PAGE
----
Performance Analysis Superpowers with Enhanced BPF

Session information has not yet been published for this event.

Refereed Presentation
Scheduled: Wednesday, September 13, 2017 from 2:00 – 2:45pm in Diamond 3

One Line Summary

This talk will discuss new performance analysis capabilities and tools using enhanced BPF, including scheduler, FS, and TCP analysis, beginning a new generation of advanced tools and visualizations.


Advanced performance analysis superpowers have arrived in the Linux 4.x series, thanks to enhancements to Berkeley Packet Filter (BPF, or eBPF) and the use of its sandboxed virtual machine to provide programmatic capabilities to system tracing. Netflix has been investigating its use for new observability tools, monitoring, security uses, and more. This talk will dive into advanced tracing uses, and the new observability that it provides.

This talk will also demonstrate the new open source tools that have been developed, which make use of kernel- and user-level dynamic tracing (kprobes and uprobes), and kernel- and user-level static tracing (tracepoints). These tools provide new insights for file system and storage performance, CPU scheduler performance, TCP performance, and a whole lot more. Some long standing problems in performance analysis can now be solved, such as deeper off-CPU analysis: associating waker stacks to blocked stacks in kernel context, and creating chains of wakeup stacks. This explains not just why a task blocked, but who it was waiting for, and who they were waiting for, and so on. This is the beginning of a new generation of tools and visualizations.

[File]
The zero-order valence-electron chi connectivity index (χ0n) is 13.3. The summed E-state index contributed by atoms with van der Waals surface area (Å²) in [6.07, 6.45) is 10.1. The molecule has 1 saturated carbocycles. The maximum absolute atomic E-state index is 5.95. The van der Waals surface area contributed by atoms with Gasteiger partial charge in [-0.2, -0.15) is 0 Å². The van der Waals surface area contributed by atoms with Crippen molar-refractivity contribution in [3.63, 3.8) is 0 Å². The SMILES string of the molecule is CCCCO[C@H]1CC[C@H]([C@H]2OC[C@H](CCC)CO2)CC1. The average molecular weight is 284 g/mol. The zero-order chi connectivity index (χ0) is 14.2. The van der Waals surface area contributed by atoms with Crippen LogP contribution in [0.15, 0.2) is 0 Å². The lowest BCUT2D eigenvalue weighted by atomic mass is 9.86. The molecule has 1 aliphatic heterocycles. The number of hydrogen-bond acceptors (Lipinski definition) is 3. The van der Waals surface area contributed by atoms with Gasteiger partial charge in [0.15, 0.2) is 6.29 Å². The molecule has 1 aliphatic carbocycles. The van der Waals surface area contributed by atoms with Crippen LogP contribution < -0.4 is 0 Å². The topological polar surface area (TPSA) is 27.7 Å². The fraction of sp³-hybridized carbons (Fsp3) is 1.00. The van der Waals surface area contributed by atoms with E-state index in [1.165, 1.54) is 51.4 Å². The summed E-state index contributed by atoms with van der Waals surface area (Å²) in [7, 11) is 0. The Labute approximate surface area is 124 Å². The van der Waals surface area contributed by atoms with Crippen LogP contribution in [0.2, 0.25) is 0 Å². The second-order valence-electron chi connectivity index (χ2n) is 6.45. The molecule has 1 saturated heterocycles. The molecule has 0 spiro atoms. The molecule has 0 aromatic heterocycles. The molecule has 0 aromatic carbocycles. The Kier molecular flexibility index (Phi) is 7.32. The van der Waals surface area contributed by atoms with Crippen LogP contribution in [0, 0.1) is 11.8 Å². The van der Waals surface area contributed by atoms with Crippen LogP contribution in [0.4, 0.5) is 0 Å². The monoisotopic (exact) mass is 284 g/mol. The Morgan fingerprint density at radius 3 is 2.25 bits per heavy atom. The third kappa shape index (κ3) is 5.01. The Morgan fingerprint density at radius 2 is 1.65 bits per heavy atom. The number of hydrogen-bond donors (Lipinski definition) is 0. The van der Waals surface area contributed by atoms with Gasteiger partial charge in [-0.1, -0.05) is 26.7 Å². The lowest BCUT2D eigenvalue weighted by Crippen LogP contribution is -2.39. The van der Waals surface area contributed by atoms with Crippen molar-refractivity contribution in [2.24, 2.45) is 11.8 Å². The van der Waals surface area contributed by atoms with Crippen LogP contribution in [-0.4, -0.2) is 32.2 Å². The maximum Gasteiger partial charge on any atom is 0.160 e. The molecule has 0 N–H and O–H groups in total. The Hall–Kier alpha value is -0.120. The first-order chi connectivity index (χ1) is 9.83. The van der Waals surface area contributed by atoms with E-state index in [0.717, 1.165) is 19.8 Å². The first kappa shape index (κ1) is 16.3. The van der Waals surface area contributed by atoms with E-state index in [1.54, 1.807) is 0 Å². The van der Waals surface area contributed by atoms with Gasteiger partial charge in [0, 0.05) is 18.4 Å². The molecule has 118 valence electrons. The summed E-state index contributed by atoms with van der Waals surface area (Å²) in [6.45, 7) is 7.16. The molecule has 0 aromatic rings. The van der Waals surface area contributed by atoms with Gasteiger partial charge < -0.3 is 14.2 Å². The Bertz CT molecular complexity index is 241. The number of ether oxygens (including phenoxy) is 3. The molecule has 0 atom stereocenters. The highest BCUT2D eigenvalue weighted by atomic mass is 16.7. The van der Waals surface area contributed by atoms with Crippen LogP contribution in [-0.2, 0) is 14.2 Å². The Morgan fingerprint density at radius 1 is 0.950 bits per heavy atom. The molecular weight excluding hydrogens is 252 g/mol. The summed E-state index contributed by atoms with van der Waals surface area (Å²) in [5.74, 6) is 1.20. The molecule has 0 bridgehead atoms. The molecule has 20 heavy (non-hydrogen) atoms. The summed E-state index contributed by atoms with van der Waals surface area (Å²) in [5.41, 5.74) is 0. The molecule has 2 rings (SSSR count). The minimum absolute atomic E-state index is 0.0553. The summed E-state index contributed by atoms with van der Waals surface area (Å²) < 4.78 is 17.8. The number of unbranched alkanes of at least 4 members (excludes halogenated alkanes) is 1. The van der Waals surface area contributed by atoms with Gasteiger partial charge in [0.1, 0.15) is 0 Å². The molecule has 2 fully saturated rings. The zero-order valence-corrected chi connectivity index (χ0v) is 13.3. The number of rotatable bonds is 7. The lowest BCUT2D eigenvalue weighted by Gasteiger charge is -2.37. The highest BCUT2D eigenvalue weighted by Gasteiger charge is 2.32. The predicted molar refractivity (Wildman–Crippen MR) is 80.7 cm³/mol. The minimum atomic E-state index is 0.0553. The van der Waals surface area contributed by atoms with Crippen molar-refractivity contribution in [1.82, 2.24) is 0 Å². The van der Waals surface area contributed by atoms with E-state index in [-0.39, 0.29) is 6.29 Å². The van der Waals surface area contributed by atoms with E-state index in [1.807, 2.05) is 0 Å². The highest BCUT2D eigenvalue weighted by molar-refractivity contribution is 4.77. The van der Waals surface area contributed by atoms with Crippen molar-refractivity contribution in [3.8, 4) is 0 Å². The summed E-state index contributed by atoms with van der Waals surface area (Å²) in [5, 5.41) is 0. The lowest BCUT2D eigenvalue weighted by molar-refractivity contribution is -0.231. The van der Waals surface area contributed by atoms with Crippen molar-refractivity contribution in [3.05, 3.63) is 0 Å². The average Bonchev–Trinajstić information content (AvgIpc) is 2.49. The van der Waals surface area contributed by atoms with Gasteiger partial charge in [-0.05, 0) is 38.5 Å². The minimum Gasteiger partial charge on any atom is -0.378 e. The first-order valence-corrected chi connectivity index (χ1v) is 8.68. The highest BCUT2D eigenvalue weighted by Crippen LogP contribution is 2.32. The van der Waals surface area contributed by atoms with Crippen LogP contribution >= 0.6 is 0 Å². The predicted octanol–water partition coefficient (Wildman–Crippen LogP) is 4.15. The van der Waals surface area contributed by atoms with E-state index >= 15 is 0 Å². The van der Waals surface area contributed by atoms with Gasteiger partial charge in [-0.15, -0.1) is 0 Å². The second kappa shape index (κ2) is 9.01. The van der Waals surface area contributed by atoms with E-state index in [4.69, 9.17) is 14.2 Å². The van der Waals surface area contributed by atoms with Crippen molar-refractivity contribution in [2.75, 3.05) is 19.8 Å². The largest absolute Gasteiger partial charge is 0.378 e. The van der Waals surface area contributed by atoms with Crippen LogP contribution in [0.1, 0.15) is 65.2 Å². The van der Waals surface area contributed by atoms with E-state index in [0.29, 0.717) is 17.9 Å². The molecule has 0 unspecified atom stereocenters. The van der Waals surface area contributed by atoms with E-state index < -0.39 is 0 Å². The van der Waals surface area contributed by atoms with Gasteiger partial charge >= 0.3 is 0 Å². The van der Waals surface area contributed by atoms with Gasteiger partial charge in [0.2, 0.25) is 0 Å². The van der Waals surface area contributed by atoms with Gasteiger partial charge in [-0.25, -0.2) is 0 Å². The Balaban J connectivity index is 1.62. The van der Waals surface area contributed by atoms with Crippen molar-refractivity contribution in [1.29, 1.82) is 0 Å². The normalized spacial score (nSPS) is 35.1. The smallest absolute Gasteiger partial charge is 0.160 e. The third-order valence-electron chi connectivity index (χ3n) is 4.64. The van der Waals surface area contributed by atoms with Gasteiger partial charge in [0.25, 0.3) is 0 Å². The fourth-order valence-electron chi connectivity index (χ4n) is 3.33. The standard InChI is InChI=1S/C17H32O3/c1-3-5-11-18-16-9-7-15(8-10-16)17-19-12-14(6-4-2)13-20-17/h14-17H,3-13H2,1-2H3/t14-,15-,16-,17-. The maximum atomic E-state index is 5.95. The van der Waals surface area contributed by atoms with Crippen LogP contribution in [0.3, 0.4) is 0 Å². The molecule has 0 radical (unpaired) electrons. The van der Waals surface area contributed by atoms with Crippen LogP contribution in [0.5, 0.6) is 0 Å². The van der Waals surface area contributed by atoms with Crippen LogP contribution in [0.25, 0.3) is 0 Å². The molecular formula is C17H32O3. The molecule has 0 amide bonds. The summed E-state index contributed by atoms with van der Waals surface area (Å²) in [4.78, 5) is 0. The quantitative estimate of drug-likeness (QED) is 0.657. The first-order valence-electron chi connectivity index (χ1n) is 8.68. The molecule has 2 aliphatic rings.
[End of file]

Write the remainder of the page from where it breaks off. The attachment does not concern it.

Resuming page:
Next steps in enhanced BPF development for tracing will be discussed, both kernel features and user tooling.


performance, bpf

Presentation Materials



  • Brendan_face2017_500d

    Brendan Gregg



    Brendan Gregg is an industry expert in computing performance and cloud computing. He is a senior performance architect at Netflix, where he does performance design, evaluation, analysis, and tuning. He is the author of multiple technical books including Systems Performance published by Prentice Hall, and received the USENIX LISA Award for Outstanding Achievement in System Administration. He has also worked as a kernel engineer, and as a performance lead on storage and cloud products. Brendan has created performance analysis tools included in multiple operating systems, and visualizations and methodologies for performance analysis, including flame graphs.